Continued South and the road deteriorated to the usual Chinese standard but nothing out of the ordinary, I saw a sign saying Xinxhou 116km and thought, hmmm..., I'm making GREAT progress. 2 minutes later I see another sign saying Xinxhou 210km! Did I miss something here?
In hindsight, obviously I did, because there must have been the usual Chinese well camouflaged turnoff lurking behind some bushes. I continued South (West) to discover I was near a town called Pingu, saw a sign to Xinxhou saying 175km and realised I was drastically off track. I turned left onto the Xinxhou road and immediately hit what can only be described (unfortunately no photos as the batteries were flat and not yet recharged) as a dustbowl which then became a 3 metre deep 25km long pit where the road used to be. This pit continued right through the centre of town and the town was effectively divided. It looked like it had been this way for quite some time as well. I did my usual trick of following the locals on their bikes only to find that, hey - is that a river ahead?, and hey does the road go straight through it? Fortunately the river was only around 6ocm deep at the point where I crossed and I managed to lift my feet and stumble across the rocky bottom in 1st gear, only just managing to avoid either stalling or falling off.
I figured this had to be "rock bottom" for the day, but no, the roads only got worse as the road changed back to heavily potholed and cracked concrete and went up and down a mountain.
This was incredibly heavy going - slow and painful and dangerous. Around 6.30pm I pulled in to Yuan Ping 13okm short of my original destination of Taiyuan.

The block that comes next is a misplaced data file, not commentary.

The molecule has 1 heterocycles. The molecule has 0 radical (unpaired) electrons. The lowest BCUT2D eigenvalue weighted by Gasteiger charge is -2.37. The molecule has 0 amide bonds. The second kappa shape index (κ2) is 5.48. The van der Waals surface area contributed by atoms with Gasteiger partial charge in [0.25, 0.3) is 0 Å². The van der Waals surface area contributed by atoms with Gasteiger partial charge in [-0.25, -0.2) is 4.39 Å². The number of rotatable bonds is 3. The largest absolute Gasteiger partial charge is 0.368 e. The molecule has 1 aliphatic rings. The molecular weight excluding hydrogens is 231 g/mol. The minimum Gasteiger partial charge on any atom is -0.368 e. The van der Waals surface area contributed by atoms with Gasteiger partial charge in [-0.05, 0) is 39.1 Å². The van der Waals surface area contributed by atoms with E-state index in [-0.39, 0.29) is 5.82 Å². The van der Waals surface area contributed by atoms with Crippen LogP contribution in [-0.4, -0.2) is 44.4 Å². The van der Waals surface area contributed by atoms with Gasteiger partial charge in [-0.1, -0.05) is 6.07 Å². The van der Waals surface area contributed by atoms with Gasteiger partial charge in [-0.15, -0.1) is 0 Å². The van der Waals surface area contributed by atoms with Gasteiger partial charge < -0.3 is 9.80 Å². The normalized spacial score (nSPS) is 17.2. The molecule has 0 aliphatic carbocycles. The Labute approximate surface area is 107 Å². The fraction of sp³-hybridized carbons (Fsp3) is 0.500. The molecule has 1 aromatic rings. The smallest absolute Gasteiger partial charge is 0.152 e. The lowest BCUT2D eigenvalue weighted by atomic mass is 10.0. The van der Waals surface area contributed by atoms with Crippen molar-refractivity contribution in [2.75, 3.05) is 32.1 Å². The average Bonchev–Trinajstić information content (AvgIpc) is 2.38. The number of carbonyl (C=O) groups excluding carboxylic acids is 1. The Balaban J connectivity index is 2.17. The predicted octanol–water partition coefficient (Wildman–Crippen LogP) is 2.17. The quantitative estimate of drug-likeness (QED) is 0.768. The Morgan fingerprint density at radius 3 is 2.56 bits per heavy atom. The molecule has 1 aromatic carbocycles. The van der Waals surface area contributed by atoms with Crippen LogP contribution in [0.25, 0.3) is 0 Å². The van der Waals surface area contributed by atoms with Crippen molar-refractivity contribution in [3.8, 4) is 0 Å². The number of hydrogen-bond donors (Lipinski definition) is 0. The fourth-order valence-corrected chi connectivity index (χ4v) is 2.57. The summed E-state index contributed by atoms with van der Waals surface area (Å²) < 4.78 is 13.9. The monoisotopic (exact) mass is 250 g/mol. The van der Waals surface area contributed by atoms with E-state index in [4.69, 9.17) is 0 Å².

I found the best hotel to take my filthy, dusty battered body to, to be greeted at the door by an urgent "hello". Feeling too tired for conversation I responded with "good evening", figuring that would be well beyond the English language skills of the majority of Chinese, and the small talk woud quickly terminate. No, this little lass ("you can call me Cindey") was a strident sinophobe / europhile, and I should have picked up on the fact that she was also a trifle obsessive. She told me all about her English language classes at school and how much she loved the west and hated China. I was impressed with her language skills - far better than just about any other Chinese person I have spoken with - and as I had just finished a book of Joseph Conrad stories, and was looking for any reason to lighten my backpack, I figured she would appreciate an English language book (which are very rare in China).
Big mistake, 7am and I'm downstairs at breakfast when she comes up to greet me with a "present" for me. At this point I'm getting a trifle worried as she explains how she will do anything to leave China, and she clearly sees me as her passport out of the country. I explain my age, marital status and the fact that I have children her age. She clearly believes I am much younger (she's obviously mistaken my grey hair for blonde - not the first time that has happened).
I manage to extricate myself from the situation with a photograph together and a promise to send her a copy, jump on the bike and I'm outta here with no looking back!